[cnn-photo-caption image=http://i2.cdn.turner.com/cnn/2008/images/09/11/groundzeropost.jpg caption="Presidential candidates Sen. Barack Obama and Sen. John McCain are followed by New York Mayor Michael Bloomberg and Cindy McCain as they descend the ramp into ground zero" width=292 height=320]
Anderson is in Texas tonight where Hurricane Ike is taking aim and authorities have issued mandatory evacuation orders for hundreds of thousands of people. After cutting a deadly swath through the Caribbean, Ike is expected to hit the U.S. coast sometime tomorrow between Corpus Christi and Houston. (The region is home to 26 refineries that account for one-fourth of U.S. refining capacity.) Things could get really ugly. We’re gearing up for a long weekend.
With Ike looming, American today marked the seventh anniversary of the 9-11 attacks. The familiar rituals of grief unfolded in New York, Washington and Pennsylvania. After days of sniping on the trail, John McCain and Barack Obama set aside politics and made a show of unity at Ground Zero in lower Manhattan. While in New York today, Obama had lunch with Bill Clinton at his Harlem office. (What we would have given to be a fly on the wall.) At this very minute, both McCain and Obama are attending a forum hosted by Columbia University. Even though they won’t share the stage, the forum is being framed as another show of unity, in the name of national service. We’ll have full coverage and analysis of what both candidates say tonight.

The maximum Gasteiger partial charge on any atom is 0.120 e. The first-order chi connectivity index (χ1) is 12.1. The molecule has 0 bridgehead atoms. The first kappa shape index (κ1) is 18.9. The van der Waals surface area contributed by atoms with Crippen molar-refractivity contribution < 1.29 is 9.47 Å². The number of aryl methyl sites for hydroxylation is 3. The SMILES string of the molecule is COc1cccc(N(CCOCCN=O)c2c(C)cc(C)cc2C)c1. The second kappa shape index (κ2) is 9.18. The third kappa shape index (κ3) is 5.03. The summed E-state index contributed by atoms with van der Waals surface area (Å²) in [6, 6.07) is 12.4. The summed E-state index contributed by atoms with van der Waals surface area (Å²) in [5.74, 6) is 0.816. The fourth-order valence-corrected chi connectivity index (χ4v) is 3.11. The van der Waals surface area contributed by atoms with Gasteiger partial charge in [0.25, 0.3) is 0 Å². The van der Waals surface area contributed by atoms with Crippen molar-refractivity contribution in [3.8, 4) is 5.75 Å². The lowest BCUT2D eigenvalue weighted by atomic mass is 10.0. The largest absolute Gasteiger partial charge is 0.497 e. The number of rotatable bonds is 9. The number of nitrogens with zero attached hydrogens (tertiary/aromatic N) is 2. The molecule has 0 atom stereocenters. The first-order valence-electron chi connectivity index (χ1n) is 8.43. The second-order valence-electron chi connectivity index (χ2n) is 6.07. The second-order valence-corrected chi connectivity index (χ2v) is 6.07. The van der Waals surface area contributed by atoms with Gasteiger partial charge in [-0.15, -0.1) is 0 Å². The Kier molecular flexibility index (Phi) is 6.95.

In short, there’s plenty of politics for our panels to chew over tonight, including Gov. Sarah Palin’s long-awaited first interview with a reporter. In the portion ABC News aired tonight, Charlie Gibson asked Palin about her foreign policy and national security views. How did she do? Did we learn anything new? You can count on a spirited discussion from our panel tonight. If you saw the Palin interview, we’d love to hear your take.
We’ll also talk with CNN National Security Analyst Peter Bergen about al Qaeda and the war on terror. The U.S. death toll in Afghanistan has surged this year; 112 American troops have been killed since January – the highest annual toll since the fighting. That’s grim news. On the other hand, there hasn’t been a single terrorist attack on U.S. soil in the seven years since 9-11. What do both facts say about the war on terror? Who’s winning?
We’ll see you at 10 eastern.
Filed under: The Buzz
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